A former critic of Sky TV says his new public-service channel Face TV would not be going to air without the help of the pay television operator.
Some people in the free-to-air sector say Sky has shut out competition, and privately attack both National and Labour Governments for giving it a free ride with no regulation.
Veteran community television campaigner Jim Blackman complained Sky TV installers were shutting out viewers, failing to tune TV sets with community channels such as Auckland's Triangle TV.
Now Blackman is singing the company's praises. Sky is subsidising his public service channel Face TV with free bandwidth on channel 89 on its digital platform.
Face TV begins on February 1 with a mix of community-based content, Al Jazeera, the news service Euronews and American PBS NewsHour.
"Sky were the ogre of the television industry but we have found them better to deal with than any of the other broadcasters," said Blackman.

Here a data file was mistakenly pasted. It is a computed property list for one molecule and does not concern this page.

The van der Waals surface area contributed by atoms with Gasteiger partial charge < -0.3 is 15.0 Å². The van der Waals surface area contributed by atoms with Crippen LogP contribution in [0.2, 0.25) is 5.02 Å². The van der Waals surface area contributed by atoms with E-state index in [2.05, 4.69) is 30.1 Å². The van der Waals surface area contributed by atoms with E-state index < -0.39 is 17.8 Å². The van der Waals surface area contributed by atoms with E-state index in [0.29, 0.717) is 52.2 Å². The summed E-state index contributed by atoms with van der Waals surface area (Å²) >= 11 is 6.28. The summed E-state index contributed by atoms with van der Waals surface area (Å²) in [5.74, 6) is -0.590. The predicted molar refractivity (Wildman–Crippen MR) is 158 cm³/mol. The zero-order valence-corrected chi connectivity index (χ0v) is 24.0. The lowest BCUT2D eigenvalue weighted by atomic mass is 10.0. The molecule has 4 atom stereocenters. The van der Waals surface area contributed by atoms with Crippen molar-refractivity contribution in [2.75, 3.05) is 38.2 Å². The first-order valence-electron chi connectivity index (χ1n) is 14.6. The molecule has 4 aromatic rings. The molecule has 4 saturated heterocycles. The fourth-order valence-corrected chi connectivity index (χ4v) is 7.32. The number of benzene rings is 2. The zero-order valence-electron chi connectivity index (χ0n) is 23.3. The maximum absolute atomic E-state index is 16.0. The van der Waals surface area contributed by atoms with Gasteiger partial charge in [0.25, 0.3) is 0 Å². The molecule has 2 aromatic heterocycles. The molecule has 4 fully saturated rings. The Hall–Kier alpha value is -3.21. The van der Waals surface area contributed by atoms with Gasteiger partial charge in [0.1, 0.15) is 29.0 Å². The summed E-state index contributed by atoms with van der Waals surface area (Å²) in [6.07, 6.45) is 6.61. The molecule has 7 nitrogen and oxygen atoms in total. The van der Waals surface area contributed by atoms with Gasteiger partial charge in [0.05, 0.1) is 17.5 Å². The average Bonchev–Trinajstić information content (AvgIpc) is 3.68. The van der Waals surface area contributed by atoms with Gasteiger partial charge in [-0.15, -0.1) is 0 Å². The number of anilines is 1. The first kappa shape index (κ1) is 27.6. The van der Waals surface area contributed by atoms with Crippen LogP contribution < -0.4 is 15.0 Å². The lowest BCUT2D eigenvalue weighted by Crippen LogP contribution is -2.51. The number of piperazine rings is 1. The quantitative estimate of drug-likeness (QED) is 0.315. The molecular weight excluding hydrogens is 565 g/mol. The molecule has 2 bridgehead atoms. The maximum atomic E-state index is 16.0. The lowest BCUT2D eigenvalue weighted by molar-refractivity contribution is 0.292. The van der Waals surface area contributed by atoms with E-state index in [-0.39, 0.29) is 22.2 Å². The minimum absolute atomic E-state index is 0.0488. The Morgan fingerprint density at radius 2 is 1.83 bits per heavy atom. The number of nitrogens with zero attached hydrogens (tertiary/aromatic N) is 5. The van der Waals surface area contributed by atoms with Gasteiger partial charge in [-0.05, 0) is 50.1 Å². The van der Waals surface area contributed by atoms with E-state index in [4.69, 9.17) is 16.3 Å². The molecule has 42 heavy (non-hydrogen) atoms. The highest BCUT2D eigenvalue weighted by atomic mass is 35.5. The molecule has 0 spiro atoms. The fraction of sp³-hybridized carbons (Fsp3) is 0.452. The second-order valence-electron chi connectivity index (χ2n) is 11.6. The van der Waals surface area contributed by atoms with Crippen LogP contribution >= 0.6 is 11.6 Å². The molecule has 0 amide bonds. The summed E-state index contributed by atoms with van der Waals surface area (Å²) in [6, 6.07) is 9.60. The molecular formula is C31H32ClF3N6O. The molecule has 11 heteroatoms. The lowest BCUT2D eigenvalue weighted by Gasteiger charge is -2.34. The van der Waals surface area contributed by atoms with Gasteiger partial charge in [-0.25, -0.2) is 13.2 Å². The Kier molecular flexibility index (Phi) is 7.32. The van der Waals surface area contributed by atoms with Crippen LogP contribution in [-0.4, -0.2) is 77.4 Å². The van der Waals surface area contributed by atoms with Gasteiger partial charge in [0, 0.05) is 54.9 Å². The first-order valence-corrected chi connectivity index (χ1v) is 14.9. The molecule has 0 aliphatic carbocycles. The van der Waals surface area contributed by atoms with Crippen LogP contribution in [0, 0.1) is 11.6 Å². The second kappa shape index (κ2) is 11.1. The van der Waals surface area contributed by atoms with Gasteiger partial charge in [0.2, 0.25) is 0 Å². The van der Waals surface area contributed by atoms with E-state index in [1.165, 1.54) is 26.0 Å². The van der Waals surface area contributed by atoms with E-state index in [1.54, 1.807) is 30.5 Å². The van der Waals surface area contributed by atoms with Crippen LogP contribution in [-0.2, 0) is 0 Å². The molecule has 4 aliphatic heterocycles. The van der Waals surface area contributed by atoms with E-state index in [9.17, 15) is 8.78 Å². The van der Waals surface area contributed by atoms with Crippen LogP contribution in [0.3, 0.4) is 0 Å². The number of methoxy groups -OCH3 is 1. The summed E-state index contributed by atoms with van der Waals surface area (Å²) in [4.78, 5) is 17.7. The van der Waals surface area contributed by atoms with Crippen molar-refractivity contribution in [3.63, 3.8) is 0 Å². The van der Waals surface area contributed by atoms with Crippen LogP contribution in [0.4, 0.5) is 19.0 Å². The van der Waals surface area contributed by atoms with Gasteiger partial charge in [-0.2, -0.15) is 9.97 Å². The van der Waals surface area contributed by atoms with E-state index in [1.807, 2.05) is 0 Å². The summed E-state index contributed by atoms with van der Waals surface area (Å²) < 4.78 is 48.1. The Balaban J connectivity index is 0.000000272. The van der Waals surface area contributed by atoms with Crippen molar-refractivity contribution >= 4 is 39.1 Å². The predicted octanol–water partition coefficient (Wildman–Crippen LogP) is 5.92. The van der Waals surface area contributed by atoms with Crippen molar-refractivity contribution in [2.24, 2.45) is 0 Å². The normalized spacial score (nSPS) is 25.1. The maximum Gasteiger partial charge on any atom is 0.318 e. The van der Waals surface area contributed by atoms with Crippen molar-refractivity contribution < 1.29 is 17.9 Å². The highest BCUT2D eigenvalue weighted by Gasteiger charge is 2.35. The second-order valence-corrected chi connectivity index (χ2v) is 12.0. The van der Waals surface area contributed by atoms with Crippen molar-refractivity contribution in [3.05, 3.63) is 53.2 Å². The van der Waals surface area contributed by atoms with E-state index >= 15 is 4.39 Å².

His previous public TV channel, Stratos, ran on the Freeview platform but was forced off the air at the end of 2011, in part, he said, because of the high cost of delivering signals through government transmission company Kordia.
Meanwhile, free channels such as TVNZ and TV3 see no reason to assist community television, which would only eat into their audience.
Enter Sky TV, which is facing regulatory scrutiny from the Commerce Commission.
Its free transmission and inclusion of Face TV in the basic Sky package improves its offering to subscribers at a relatively low cost, while claiming the high ground for delivering public television ignored by the free TV sector.
Campaigners say it's an oxymoron - you cannot have public TV delivered solely on a pay-TV platform, and Blackman can see the irony.
For Sky, offering access on its platform is cheap and excellent public relations with the Government.